BY MIKE MOWBRAY AND GARY ENGSTROM, U.S. WATER SERVICES
usage and compromising their quality.
Companies, and now even municipalities, are being subject to thorough review and comment periods to justify a
facility’s proposed discharge rates and
In the realm of water treatment,
one area that has historically come up
during the environmental review cycle
is the evaluation of the additives used
to treat cooling tower systems. The plot
of the movie “Erin Brockovich” was
centered on the use of a cooling tower
chemical additive (chromate). It wasn’t
until later that it was discovered that
chromates were carcinogenic and as a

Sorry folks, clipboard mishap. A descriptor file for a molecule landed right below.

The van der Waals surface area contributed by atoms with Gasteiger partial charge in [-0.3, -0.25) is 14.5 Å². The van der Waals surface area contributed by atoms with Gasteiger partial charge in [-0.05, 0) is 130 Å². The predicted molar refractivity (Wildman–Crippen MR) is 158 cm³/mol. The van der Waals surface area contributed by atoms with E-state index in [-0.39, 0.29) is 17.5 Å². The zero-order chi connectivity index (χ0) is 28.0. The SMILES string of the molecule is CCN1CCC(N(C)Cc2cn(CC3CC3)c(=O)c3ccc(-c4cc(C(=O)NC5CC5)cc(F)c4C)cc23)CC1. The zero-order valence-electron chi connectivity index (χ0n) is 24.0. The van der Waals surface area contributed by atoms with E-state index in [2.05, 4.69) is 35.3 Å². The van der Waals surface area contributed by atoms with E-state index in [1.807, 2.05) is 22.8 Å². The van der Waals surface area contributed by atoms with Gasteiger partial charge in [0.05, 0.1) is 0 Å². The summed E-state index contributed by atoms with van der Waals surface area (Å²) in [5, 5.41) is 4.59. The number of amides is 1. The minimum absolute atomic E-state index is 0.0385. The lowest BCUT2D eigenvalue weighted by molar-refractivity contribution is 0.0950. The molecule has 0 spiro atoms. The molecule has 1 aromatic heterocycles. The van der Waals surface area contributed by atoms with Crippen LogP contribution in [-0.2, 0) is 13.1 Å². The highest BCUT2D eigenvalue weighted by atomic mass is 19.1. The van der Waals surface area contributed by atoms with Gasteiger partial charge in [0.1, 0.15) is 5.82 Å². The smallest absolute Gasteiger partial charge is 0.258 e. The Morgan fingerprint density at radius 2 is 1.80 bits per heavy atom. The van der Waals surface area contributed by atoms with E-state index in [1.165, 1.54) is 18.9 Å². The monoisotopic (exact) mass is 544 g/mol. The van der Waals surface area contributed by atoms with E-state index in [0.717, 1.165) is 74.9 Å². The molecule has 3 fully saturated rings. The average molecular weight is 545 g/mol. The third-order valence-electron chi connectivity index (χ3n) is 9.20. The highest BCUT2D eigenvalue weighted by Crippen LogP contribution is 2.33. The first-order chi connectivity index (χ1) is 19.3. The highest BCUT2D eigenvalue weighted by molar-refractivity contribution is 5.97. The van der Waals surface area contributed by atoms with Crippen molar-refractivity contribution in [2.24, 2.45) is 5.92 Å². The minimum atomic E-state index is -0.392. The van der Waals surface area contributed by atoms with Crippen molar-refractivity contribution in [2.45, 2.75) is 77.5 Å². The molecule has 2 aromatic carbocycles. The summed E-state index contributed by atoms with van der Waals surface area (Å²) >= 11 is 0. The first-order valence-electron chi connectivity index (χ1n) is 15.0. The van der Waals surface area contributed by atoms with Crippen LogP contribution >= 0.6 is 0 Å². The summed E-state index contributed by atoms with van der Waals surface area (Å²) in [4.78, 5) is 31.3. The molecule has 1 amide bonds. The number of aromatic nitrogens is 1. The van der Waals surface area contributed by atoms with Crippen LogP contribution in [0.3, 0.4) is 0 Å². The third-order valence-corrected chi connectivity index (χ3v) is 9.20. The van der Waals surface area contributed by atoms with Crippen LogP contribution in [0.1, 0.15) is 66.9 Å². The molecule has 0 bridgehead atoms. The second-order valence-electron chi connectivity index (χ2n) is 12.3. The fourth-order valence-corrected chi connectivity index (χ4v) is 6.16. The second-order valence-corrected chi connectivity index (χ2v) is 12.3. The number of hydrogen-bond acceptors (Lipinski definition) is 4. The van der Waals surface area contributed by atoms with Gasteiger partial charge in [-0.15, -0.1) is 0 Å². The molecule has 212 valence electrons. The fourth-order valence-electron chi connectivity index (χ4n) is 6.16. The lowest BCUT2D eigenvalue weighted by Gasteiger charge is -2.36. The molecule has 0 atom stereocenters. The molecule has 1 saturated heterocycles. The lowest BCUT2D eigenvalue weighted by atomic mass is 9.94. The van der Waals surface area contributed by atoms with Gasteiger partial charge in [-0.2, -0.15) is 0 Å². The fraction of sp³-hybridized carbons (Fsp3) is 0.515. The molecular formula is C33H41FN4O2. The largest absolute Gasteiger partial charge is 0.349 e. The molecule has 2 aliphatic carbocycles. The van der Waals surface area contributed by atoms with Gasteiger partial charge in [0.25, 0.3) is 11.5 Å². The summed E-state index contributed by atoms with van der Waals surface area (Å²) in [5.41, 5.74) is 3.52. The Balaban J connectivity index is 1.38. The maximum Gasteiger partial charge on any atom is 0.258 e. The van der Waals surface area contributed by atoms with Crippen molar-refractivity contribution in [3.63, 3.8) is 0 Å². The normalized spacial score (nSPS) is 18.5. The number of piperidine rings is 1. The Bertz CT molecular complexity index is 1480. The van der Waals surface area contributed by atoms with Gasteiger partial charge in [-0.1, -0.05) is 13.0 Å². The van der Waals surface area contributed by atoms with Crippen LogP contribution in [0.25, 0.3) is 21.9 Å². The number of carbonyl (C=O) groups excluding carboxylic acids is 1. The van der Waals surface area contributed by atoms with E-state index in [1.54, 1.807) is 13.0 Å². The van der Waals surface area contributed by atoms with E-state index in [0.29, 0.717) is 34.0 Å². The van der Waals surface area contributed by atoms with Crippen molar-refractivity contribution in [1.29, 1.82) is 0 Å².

result of this discovery the use of chromates was banned.
Fast forward to today and there is a
new focus on cooling tower additives.
This time phosphorus (P) discharges
have gained significant attention as a
result of the impact they can have on
the eutrophication of lakes and other
of opening valves and discharging
unregulated waste streams into the en-
vironment. Industry has seen the im-
pact of heightened scrutiny from the
public and regulatory bodies.
There are strong trends in protecting
our natural resources from excessive
Scientists test a new phosphorus-free corrosion inhibitor in
U.S. Water Services’ Research & Development Lab. Photo
courtesy: U.S. Water Services